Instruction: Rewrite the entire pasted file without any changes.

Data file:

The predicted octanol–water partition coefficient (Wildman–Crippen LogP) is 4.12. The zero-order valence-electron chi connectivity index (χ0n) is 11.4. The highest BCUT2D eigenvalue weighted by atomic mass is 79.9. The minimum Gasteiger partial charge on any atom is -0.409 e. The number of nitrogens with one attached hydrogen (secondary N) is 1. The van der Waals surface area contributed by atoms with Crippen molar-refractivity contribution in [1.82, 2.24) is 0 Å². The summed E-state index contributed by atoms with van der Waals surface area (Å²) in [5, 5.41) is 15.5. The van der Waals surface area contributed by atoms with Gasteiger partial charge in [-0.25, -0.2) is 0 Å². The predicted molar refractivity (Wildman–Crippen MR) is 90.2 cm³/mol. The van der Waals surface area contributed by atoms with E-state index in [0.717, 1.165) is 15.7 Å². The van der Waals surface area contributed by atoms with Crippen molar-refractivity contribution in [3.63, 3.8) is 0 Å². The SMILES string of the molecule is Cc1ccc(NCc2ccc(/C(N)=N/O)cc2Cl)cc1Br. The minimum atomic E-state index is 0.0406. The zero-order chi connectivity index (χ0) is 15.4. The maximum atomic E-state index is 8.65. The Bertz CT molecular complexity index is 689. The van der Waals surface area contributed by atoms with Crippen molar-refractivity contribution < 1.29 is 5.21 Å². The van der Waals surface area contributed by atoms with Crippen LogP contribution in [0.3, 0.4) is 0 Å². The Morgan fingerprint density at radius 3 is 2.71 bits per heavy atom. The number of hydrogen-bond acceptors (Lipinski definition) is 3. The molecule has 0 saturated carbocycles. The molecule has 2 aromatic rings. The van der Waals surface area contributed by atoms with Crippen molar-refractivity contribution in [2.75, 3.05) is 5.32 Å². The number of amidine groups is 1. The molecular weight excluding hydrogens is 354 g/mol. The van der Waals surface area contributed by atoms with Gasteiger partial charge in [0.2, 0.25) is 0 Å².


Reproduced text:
The predicted octanol–water partition coefficient (Wildman–Crippen LogP) is 4.12. The zero-order valence-electron chi connectivity index (χ0n) is 11.4. The highest BCUT2D eigenvalue weighted by atomic mass is 79.9. The minimum Gasteiger partial charge on any atom is -0.409 e. The number of nitrogens with one attached hydrogen (secondary N) is 1. The van der Waals surface area contributed by atoms with Crippen molar-refractivity contribution in [1.82, 2.24) is 0 Å². The summed E-state index contributed by atoms with van der Waals surface area (Å²) in [5, 5.41) is 15.5. The van der Waals surface area contributed by atoms with Gasteiger partial charge in [-0.25, -0.2) is 0 Å². The predicted molar refractivity (Wildman–Crippen MR) is 90.2 cm³/mol. The van der Waals surface area contributed by atoms with E-state index in [0.717, 1.165) is 15.7 Å². The van der Waals surface area contributed by atoms with Crippen molar-refractivity contribution in [3.63, 3.8) is 0 Å². The SMILES string of the molecule is Cc1ccc(NCc2ccc(/C(N)=N/O)cc2Cl)cc1Br. The minimum atomic E-state index is 0.0406. The zero-order chi connectivity index (χ0) is 15.4. The maximum atomic E-state index is 8.65. The Bertz CT molecular complexity index is 689. The van der Waals surface area contributed by atoms with Crippen molar-refractivity contribution < 1.29 is 5.21 Å². The van der Waals surface area contributed by atoms with Crippen LogP contribution in [0.3, 0.4) is 0 Å². The Morgan fingerprint density at radius 3 is 2.71 bits per heavy atom. The number of hydrogen-bond acceptors (Lipinski definition) is 3. The molecule has 0 saturated carbocycles. The molecule has 2 aromatic rings. The van der Waals surface area contributed by atoms with Crippen molar-refractivity contribution in [2.75, 3.05) is 5.32 Å². The number of amidine groups is 1. The molecular weight excluding hydrogens is 354 g/mol. The van der Waals surface area contributed by atoms with Gasteiger partial charge in [0.2, 0.25) is 0 Å².